Connecting With Kids: Can Gaming Really Bring a Family Closer Together?

Losing your kids to technology? It's time to start fixing the problem... by playing the games with them!

Children nowadays are so tapped into electronics it's a wonder they even know their parents exist.The family dynamic is dissolving as parents are becoming the gatekeepers of video games. Dramatic, I know. But in all seriousness, kids are more detached and have less in-person social skills than in the past. Younger and younger children have access to iPods, iPads, and more. Even the Nintendo DS is allowing children to form fake relationships through electronic communication. var adunit_index = 4000; if ((adunit_index != 1000 & adunit_index != 1001) || (adunit_index == 1000 && device_category != 'MOBILE') || (adunit_index == 1001 && device_category == 'MOBILE')) { if (active_ad_units_pw[adunit_index] != undefined) { console.log('Dyn Unit Legacy PW', active_ad_units_pw[adunit_index], adunit_index); googletag.cmd.push(function(){ var adunit_index = 4000; if (typeof(pubwise) != 'undefined' & pubwise.enabled === true) { console.log('Dyn PW'); pubwise.que.push(function(){ pubwise.renderAd('div-sjr-4000'); }); } else { console.log('Dyn Direct'); googletag.display('div-sjr-4000'); googletag.pubads().refresh([gptadslots['div-sjr-4000']]); } //googletag.pubads().refresh([gptadslots['div-sjr-4000']]); }); } } So how do parents reconnect with their children?By taking away their games? Of course, anyone who has a kid playing on a Kindle or other tablet knows that taking these away will do nothing for a healthy family dynamic. Instead of taking away their kids' games, parents should be giving them games. Now, I'm not saying that young children should be left to their own devices with their devices. Parents should pick out games that they can play with their kids. In 2006, my father went out and bought me Champions: Return to Arms for Christmas. A fantastic RPG that we played together. In fact, we spent years playing it on breaks from school and weekends until it became a tradition. It was something special that we could do together and it made us closer. We had to communicate and watch out for each other in order to achieve a common goal. We weren't competing: we were a team. Parents who want to reconnect with their kids in such an electronically-focused time shouldn't be alienating them.They should be taking part in their interests. Parents, find a game that is age appropriate and that has you working together with your children, rather than competing against them. Instill good values while bonding over something your children would have done without you anyways. Both of my parents (even my mother, who is not a gamer) made an effort through the years to play video games with me and my brother. Sometimes the entire family would be involved. Other times, it would just be a couple of us. By playing the games with us, my family smoothly transitioned into the electronic era. We managed to find a balance between technology and family that left everyone happy. It's time to stop losing the younger generation to the grips of technology! Parents everywhere, step back into your kids' lives by simply taking charge of how they play their games and who they play them with. RandomInternetKid656 shouldn't be your child's best friend, but you should.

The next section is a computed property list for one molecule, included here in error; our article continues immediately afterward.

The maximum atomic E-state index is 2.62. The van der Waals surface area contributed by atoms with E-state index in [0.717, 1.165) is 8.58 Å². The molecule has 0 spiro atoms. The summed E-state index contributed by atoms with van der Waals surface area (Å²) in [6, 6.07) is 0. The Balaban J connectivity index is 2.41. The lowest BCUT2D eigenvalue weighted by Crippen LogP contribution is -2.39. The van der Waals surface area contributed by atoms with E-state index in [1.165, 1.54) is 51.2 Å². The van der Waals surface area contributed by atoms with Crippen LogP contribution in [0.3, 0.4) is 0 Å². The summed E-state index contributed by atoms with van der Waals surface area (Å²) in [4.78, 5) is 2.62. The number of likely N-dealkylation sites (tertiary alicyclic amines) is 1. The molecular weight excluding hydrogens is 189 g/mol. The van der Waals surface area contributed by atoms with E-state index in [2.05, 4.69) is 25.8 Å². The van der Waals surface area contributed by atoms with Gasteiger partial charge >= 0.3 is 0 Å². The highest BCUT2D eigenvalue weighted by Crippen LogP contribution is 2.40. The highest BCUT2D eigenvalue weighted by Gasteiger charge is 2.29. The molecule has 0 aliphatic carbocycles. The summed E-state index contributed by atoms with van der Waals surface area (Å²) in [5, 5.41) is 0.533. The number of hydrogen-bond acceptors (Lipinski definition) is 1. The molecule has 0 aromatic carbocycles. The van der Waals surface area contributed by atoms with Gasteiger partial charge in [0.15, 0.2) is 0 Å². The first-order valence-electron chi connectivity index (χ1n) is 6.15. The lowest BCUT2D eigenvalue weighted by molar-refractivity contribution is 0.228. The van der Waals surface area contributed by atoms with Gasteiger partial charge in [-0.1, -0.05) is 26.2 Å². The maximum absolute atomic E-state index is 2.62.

Correspondent

Published Jun. 5th 2013
  • gail.vasta
    I am the "Not a gamer" mom, and I can vouch for what my lovely daughter has written. Another key is setting a timer for electronic activity. We do this for computer, social media and tv. We agree ahead of time about the homework or practice that needs to happen first, and the amount of time left. We set the timer and then the timer is the bad guy that says it is time to move to another activity. Sometimes my son "HATES" the oven timer.
  • blacksteelforge
    Being part of a family that is fostering two small children, I would have to say that this is a fantastic idea. That is all.

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